Drawing his arm through his own, he took him down Ludgate-hill to
Fleet-street, and so, up a covered way, into a tavern. Here, they were
shown into a little room, where Charles Darnay was soon recruiting his
strength with a good plain dinner and good wine: while Carton sat opposite
to him at the same table, with his separate bottle of port before him, and
his fully half-insolent manner upon him.
"Do you feel, yet, that you belong to this terrestrial scheme again, Mr.
"I am frightfully confused regarding time and place; but I am so far
mended as to feel that."
"It must be an immense satisfaction!"
He said it bitterly, and filled up his glass again: which was a large one.
"As to me, the greatest desire I have, is to forget that I belong to it.
It has no good in it for me—except wine like this—nor I for
it. So we are not much alike in that particular. Indeed, I begin to think
we are not much alike in any particular, you and I."
Confused by the emotion of the day, and feeling his being there with this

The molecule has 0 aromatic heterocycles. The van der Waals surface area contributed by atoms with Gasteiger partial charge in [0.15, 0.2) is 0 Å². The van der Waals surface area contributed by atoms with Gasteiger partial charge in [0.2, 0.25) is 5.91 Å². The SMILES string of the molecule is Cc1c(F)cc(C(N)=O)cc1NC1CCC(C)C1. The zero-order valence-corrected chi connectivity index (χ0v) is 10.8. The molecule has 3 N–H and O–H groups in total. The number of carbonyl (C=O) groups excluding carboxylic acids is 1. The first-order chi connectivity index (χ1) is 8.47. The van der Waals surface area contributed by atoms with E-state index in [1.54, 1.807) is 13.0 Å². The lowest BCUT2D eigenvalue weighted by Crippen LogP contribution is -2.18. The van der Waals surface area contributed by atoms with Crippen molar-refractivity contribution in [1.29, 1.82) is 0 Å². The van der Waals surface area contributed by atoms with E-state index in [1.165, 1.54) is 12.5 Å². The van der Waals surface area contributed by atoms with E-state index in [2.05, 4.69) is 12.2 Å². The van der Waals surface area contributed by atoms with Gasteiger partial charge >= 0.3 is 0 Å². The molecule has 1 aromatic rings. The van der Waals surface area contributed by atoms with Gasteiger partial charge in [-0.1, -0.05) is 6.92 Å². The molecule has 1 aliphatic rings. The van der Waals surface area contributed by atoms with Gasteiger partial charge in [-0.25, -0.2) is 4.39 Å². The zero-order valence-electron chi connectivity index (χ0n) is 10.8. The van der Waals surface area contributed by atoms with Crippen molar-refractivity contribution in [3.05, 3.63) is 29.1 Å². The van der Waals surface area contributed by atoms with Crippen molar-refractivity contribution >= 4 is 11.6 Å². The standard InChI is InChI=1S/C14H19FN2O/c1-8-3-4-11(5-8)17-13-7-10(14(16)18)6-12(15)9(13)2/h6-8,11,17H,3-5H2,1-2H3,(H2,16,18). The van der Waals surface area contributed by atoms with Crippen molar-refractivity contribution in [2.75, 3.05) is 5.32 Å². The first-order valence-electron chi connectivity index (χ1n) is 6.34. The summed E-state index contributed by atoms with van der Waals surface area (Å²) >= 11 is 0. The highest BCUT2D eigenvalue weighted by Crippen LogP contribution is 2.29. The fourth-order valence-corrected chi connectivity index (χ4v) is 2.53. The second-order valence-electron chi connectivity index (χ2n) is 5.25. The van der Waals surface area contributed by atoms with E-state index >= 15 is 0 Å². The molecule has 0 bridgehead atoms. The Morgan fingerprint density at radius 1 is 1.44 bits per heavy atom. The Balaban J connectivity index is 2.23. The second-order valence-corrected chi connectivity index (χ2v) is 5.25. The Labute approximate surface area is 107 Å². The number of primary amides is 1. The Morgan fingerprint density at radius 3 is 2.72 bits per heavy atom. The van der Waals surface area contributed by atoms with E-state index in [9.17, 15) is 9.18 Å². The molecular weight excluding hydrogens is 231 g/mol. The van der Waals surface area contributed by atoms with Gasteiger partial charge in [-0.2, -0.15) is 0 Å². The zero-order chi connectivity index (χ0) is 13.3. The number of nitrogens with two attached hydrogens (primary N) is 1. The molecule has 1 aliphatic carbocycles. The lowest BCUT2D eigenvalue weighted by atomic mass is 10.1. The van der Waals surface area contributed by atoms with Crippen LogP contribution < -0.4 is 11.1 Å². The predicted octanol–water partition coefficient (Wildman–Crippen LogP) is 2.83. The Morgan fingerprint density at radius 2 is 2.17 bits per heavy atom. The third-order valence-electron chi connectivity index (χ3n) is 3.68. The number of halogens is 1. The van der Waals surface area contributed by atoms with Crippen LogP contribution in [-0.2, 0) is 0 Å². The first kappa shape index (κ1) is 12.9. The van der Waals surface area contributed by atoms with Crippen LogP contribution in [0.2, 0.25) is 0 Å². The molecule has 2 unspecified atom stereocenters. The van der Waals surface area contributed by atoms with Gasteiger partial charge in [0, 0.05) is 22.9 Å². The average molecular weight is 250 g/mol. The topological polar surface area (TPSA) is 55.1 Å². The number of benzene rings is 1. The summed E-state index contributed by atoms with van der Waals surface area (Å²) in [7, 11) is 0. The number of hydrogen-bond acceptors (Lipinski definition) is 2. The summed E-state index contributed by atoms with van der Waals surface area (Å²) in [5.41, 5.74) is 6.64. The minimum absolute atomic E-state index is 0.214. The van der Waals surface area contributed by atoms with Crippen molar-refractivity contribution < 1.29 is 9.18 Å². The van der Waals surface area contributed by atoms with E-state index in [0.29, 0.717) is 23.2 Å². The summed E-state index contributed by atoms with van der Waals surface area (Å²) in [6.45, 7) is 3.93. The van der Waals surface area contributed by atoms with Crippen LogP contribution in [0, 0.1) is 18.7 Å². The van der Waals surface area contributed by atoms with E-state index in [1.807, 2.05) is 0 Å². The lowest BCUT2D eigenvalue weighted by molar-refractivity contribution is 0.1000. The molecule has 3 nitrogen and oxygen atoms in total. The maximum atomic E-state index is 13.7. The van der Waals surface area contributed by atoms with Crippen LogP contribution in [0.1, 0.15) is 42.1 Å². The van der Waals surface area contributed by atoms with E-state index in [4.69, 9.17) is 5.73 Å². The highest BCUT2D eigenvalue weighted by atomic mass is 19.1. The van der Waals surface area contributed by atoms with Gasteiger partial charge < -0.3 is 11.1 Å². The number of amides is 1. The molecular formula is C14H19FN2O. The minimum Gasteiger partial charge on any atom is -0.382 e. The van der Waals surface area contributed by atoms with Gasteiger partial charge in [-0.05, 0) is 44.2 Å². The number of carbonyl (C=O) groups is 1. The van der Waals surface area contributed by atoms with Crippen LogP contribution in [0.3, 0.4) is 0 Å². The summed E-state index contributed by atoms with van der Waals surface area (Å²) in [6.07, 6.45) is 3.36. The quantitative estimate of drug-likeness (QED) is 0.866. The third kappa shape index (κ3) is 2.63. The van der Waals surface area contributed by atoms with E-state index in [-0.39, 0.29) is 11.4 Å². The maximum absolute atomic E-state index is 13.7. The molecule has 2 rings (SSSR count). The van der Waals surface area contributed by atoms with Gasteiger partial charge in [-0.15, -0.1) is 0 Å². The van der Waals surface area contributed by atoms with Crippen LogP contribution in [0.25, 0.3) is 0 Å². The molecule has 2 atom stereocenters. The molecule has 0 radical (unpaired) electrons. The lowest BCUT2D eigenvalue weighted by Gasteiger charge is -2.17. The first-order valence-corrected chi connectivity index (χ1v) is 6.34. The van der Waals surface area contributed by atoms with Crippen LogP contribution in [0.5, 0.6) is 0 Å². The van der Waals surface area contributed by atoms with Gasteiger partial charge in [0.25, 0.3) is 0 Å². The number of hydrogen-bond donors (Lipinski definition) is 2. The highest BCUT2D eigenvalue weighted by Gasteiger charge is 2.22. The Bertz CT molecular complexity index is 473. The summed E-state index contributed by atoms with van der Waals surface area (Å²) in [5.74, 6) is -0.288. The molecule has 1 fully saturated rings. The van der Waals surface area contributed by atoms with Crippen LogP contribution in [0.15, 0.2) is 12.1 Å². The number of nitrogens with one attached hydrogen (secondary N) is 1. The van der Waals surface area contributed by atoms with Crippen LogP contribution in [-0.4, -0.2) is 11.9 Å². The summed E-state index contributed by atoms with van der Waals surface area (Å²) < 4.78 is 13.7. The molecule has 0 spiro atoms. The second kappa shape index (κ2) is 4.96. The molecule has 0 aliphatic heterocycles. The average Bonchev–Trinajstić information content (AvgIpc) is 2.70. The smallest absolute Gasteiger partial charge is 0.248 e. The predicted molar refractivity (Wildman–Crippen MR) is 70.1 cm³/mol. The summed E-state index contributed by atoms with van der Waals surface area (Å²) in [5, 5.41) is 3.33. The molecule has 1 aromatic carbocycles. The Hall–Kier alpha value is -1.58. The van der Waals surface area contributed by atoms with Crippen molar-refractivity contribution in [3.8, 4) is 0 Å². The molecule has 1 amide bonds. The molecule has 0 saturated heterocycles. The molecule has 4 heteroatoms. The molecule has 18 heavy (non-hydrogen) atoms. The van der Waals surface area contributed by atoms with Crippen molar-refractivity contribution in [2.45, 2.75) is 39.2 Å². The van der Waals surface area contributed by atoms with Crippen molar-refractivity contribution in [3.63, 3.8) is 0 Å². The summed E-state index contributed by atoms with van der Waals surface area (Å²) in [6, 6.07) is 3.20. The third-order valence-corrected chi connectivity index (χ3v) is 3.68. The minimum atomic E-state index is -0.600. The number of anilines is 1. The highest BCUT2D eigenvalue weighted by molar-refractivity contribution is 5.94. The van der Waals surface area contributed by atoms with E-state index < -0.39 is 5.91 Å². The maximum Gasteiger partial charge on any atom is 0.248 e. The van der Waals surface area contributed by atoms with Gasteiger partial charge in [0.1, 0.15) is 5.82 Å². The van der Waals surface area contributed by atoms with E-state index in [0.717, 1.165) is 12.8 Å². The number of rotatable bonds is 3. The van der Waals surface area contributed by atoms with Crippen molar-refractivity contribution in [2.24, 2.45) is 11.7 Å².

Double of coarse deportment, to be like a dream, Charles Darnay was at a
loss how to answer; finally, answered not at all.
"Now your dinner is done," Carton presently said, "why don't you call a
health, Mr. Darnay; why don't you give your toast?"
"What health? What toast?"
"Why, it's on the tip of your tongue. It ought to be, it must be, I'll
swear it's there."
"Miss Manette, then!"
"Miss Manette, then!"
Looking his companion full in the face while he drank the toast, Carton
flung his glass over his shoulder against the wall, where it shivered to
pieces; then, rang the bell, and ordered in another.
"That's a fair young lady to hand to a coach in the dark, Mr. Darnay!" he
said, filling his new goblet.
A slight frown and a laconic "Yes," were the answer.
"That's a fair young lady to be pitied by and wept for by! How does it
feel? Is it worth being tried for one's life, to be the object of such
sympathy and compassion, Mr. Darnay?"
Again Darnay answered not a word.
"She was mightily pleased to have your message, when I gave it her. Not
that she showed she was pleased, but I suppose she was."
The allusion served as a timely reminder to Darnay that this disagreeable
companion had, of his own free will, assisted him in the strait of the
day. He turned the dialogue to that point, and thanked him for it.
"I neither want any thanks, nor merit any," was the careless rejoinder.
"It was nothing to do, in the first place; and I don't know why I did it,